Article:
How to close

Good morning Predictable Revenue community,

I sat down last night with a founder from the community to give him some feedback on his pitch. He’s built a pretty interesting product for a well defined niche but hasn’t been closing as many deals as he’d like. I took a few notes during our conversation and thought I’d share. 

I knew it wasn’t going to be a perfect call when he insisted on pulling out his deck. Personally, I hate sales decks. Professionally, I understand there are occasionally times when they can be helpful. The biggest reason slide decks suck in a sales conversation is they are built on the assumption that the person putting the deck together knew exactly what you wanted to see ahead of time. 

This is never the case. 

The best part of talking to a salesperson is you get a bespoke experience. A good rep will have a deep understanding of the problem space, ask questions to understand your circumstances, and only share relevant information. 

Great salespeople are great problem solvers. We are the catalysts that bring the benefits of our products to the customer.*

If you want to be a catalyst, you need to start by asking questions and you absolutely need to listen more than you speak. A slide deck puts you into presentation mode. 

*thanks Darius, I stole these words from our conversation yesterday. 


Step one to closing a deal is understanding the progress the prospect is trying to make. If you lead off with a 15 minute presentation, at best you’re delaying the start of the real sales conversation. At worst, you’ve already lost the sale because the prospect turned off their video and started checking their email. 


Step two in closing a deal involves determining whether your solution can help the prospect with their desired progress. If you’re not going to be able to help, it’s best to find out before you’ve put too much time into the conversation. Working a deal is hard work. So be honest with yourself and your prospect, it’ll let you focus your energy on deals that have a better chance of closing. 


Step three in closing a deal involves making the business case. There is only one reason a business does anything, profit. There are three slightly higher order reasons that all lead back to increasing profit: 

  • Grow revenue → sell more things 

  • Decrease costs → lower the cost of the things I sell 

  • Decrease risk → lower the probability of losing future profit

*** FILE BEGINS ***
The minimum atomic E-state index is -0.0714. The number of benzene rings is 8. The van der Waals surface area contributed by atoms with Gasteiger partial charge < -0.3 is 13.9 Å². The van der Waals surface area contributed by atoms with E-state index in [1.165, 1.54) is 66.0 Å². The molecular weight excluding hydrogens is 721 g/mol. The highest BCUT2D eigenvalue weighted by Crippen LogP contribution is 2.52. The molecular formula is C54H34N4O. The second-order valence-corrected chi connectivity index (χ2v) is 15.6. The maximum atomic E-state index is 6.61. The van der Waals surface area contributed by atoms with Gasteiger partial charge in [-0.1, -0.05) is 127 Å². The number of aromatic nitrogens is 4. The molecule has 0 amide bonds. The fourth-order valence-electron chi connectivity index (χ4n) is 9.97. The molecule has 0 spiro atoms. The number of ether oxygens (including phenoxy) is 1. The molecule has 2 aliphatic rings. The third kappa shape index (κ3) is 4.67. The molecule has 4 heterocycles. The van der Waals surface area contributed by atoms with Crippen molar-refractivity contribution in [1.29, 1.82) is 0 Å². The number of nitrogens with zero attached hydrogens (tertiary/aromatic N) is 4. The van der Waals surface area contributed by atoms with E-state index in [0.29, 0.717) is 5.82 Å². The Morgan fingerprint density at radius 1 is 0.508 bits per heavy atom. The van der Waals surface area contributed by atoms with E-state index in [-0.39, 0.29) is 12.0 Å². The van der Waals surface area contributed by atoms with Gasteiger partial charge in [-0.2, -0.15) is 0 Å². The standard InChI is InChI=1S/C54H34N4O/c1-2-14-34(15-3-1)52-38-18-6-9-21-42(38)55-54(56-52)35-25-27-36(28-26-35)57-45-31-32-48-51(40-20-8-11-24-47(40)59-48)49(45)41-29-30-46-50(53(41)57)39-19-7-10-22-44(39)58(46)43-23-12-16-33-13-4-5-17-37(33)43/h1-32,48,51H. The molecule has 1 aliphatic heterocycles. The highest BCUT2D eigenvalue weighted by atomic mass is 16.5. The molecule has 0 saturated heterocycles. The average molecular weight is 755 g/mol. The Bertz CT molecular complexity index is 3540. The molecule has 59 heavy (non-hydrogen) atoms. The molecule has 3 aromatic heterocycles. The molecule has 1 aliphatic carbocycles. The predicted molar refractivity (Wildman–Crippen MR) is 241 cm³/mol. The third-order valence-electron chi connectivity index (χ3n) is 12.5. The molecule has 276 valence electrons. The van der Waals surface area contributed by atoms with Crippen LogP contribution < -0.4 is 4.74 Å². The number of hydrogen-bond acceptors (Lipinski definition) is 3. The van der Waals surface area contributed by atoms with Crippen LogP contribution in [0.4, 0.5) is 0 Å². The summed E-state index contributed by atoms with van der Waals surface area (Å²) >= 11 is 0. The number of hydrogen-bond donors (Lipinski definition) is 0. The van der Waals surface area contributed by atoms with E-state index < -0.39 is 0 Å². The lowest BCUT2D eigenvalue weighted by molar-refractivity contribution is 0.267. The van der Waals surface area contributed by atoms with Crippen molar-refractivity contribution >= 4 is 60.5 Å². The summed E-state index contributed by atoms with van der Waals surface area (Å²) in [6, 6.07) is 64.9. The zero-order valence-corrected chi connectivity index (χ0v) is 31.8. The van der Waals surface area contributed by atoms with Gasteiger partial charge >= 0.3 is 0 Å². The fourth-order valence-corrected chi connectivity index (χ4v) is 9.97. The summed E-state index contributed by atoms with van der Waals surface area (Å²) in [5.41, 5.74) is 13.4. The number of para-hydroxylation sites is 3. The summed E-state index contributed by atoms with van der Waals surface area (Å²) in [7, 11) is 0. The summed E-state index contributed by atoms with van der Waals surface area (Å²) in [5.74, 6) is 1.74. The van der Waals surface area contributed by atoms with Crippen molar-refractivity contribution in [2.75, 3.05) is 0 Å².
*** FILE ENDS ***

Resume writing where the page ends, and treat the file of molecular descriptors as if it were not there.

If you cannot tie what it is that you do to one of the above, you’re going to have a very hard time getting deals through the door. 


Step four in closing a deal is overcoming the inertia of doing nothing. Making a change in an organization means more work and political risk. If your Champion is going to take on that risk, they’re going to need to understand why their company will lose X in profit for each day they hesitate to pull the trigger. 

There are no magic words.

When I first got into sales, I remember reading books furiously to find the magic words I needed to say to get prospects to buy. I found many books that claimed to know the words but they were about as useful as a parachute made out of forks. What we’re putting together in each of the steps is a logical argument for doing something now. If your logic is good then people will buy. 

Try on this shirt.

One thing I think many salespeople get wrong is they think of prospects as adversaries. Objections need to be overcome, negotiations need to be won, and closing is something we do to them. It’s less fun this way. I prefer to team up with a prospect to assemble the logical argument together. At the end of each step, I’m summarizing what we’ve learned and asking the prospect to try it on and see if it checks out. 

Here, let me sell you on reading my newsletter using this process. I’ll pretend we’ve had a few conversations and gone through the steps. Here’s a rough summary I’d share at the end of each of the conversations. 

Progress: It sounds like you’re a founder responsible for revenue and you’re looking for guidance on how to find more customers. You’ve built a great product, have some good early traction, and are trying to figure out how and when to invest in growth. What did I miss? 

Fit: We talked about how you like to learn and it sounds like reading around 1500 words every week is the right amount of time you want to invest at this stage. Did I get that right? 

Profit: You are currently selling N units every week and by reading these 1500 words it sounds like you might be able to capture an additional unit every week. This means you would increase revenue by an additional Y this year. Is my math right? 

Urgency: You mentioned that you either need to show a profit by August or raise another round. If you’re not on track that’ll mean cuts to your team and a lower growth rate for the year, which would make raising cash more difficult. How am I doing so far? 

At this stage, you can feel if the rock is rolling uphill or downhill. If it’s rolling downhill, they’ll be asking you about when they can get started. If it’s rolling uphill and you’re losing momentum, then chances are you’ve missed something. 

How’d I do? Will you buy a subscription to my newsletter? You get 1500 words, delivered right to your inbox, every week, for 12 easy payments of zero dollars. 


PS - I wrote this immediately after a conversation with Darius from MEDDIC Academy. He’s the master of finding urgency in a deal and I’m interviewing him about it on my podcast in a few weeks. If you want to listen in to the recording or set up a Q&A with Darius, hit me back and I’ll see if we can set something up.